Accuracy in Media

According to the website “Women’s Voices Women Vote,” 20 million unmarried women did not vote in the presidential election of 2004. Why? Because, among other reasons, they do not feel their vote will make a difference. 

The most under-explored, critical and essential demographic group over the next couple of elections will be single, unmarried women. That is part of the message from Kellyanne Conway, co-author of What Women Really Want: How American Women Are Quietly Erasing Political, Racial, Class and Religious Lines to Change the Way We Live. Conway, the president of the polling company Women Trend, is a noted pollster. She spoke recently at Accuracy in Media’s monthly luncheon.

“I’m not a plastic surgeon, I’m a pollster,” Conway said.  “I don’t tell you what your nose could look like, I tell you what it does look like.”

She said for promotional purposes, she and her co-author added questions in their two major national polls such as whether you would rather have more sleep than sex. Although there is an apparent gender gap between women and men on this particular question, what is more important is the voting gap between married and unmarried women in the U.S. Conway assured the audience that her book is not anti-men.

Conway said single women don’t vote, not because they don’t want to, it’s because they don’t see a reason to. But who can blame them when politicians make the mistake of applying a generational compression to single women. 

An example of generational compression Conway shared was that in one neighborhood one 45-year-old woman already has grandchildren, whereas another 45-year-old woman in that same neighborhood has one child in grade school and another one on the way.  And yet another in that same neighborhood is a single, working woman living with a litter of cats.  Seemingly there is very little overlap between these groups but politicians group them all together because politicians target people first by gender and then by age, Conway said.

She said in order to get more women to vote, politicians need to give them more opportunities to obtain what they ultimately want: “marriage, munchkins and mutual funds.”  You can give it to them in whatever order you want, but make it available to them, Conway said.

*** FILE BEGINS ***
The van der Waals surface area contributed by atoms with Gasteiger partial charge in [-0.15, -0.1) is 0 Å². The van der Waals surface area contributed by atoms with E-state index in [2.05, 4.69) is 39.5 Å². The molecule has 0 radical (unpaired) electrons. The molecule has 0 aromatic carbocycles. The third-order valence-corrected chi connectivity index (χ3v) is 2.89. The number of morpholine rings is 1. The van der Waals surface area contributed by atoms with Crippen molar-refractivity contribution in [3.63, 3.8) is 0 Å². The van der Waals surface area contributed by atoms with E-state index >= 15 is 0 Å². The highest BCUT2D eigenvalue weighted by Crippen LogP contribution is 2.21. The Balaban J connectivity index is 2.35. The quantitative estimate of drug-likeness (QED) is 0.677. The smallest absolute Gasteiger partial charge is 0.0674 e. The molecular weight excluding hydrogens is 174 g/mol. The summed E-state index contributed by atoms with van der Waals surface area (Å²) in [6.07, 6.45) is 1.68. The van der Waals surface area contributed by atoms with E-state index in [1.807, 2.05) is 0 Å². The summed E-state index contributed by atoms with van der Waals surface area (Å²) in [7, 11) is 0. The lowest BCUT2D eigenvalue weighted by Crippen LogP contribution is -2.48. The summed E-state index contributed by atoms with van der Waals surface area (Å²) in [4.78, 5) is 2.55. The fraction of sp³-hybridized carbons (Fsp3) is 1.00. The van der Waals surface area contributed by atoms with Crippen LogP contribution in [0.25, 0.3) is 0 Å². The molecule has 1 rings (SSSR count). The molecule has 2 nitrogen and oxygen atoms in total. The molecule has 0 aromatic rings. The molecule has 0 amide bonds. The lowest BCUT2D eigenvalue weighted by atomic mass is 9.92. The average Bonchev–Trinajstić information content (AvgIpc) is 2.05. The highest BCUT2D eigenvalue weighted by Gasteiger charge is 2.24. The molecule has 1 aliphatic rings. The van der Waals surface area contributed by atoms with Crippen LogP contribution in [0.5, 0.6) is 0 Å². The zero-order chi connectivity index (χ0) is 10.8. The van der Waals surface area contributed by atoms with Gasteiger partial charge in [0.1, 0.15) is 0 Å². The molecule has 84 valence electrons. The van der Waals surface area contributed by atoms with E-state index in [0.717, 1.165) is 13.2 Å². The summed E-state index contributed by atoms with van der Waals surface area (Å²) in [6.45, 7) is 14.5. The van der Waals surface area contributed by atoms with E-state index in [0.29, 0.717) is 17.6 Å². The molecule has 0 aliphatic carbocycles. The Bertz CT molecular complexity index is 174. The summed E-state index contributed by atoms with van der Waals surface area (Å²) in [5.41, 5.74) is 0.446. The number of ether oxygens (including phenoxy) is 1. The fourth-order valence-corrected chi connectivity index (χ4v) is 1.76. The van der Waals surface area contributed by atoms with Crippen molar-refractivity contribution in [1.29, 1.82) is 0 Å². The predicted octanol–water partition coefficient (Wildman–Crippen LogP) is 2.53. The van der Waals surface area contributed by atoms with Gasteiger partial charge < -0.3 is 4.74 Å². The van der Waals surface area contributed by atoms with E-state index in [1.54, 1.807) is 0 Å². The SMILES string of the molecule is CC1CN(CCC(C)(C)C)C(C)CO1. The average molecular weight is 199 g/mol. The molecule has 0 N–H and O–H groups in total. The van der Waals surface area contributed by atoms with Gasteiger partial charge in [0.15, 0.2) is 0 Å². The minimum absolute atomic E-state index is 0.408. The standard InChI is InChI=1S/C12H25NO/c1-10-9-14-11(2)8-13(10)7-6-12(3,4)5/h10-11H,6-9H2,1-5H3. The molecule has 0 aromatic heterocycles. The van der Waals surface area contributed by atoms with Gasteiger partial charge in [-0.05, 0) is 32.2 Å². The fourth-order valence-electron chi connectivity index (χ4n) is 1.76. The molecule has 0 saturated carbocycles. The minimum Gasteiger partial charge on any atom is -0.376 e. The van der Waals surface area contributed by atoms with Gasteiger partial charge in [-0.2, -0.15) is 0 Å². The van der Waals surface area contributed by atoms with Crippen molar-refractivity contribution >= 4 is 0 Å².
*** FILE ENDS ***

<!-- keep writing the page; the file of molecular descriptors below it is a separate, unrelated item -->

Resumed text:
The time to reach out to women is before they are mothers, she said.  Because the moment someone makes a commitment to become a parent they begin to think differently.  They start to think about how safe the neighborhood is that they live in and how good the school district in their area is.

Traditionally, unmarried women have voted more Democratic because there is a lack of security in their lives which they look to the government to supply, said Conway.  But if you give women an opportunity to obtain marriage, munchkins and mutual funds they will become more conservative voters.

Women in this country are staying single longer not because they don’t cherish marriage but because they do, said Conway.  Single women plan and fully expect to have children. They want to wait until they are more settled and mature socially and even financially. Conway said Republicans should cater to unmarried women in the U.S. because they are more likely to be first time home-owners and significant investors. 

For many women being a small business owner is their American dream.  In the last few years there has been an explosion of small business owners in this country, particularly among women, said Conway.  Forty-six percent of women surveyed for her book said they would like to own their own businesses some day. 

Conway said these same women don’t fit the stereotype of being focused on issues such as abortion and gun control.  But in reality they are focused on issues that will affect their small business ventures, such as increased taxes.

Another stereotype about women voters that Conway dismissed was that women vote for women based solely on gender. If they did, she said Elizabeth Dole would be president. 

When asked if she thought a woman would be on the ticket in the upcoming presidential election, Conway said, “I don’t really care as long as she is qualified.” Conway’s message seemed to resonate with the audience, which gave her a very enthusiastic reception.

You can purchase an autographed copy of Kellyanne Conway’s What Women Really Want: How American Women Are Quietly Erasing Political, Racial, Class and Religious Lines to Change the Way We Live online at

Ready to fight back against media bias?
Join us by donating to AIM today.


Comments are turned off for this article.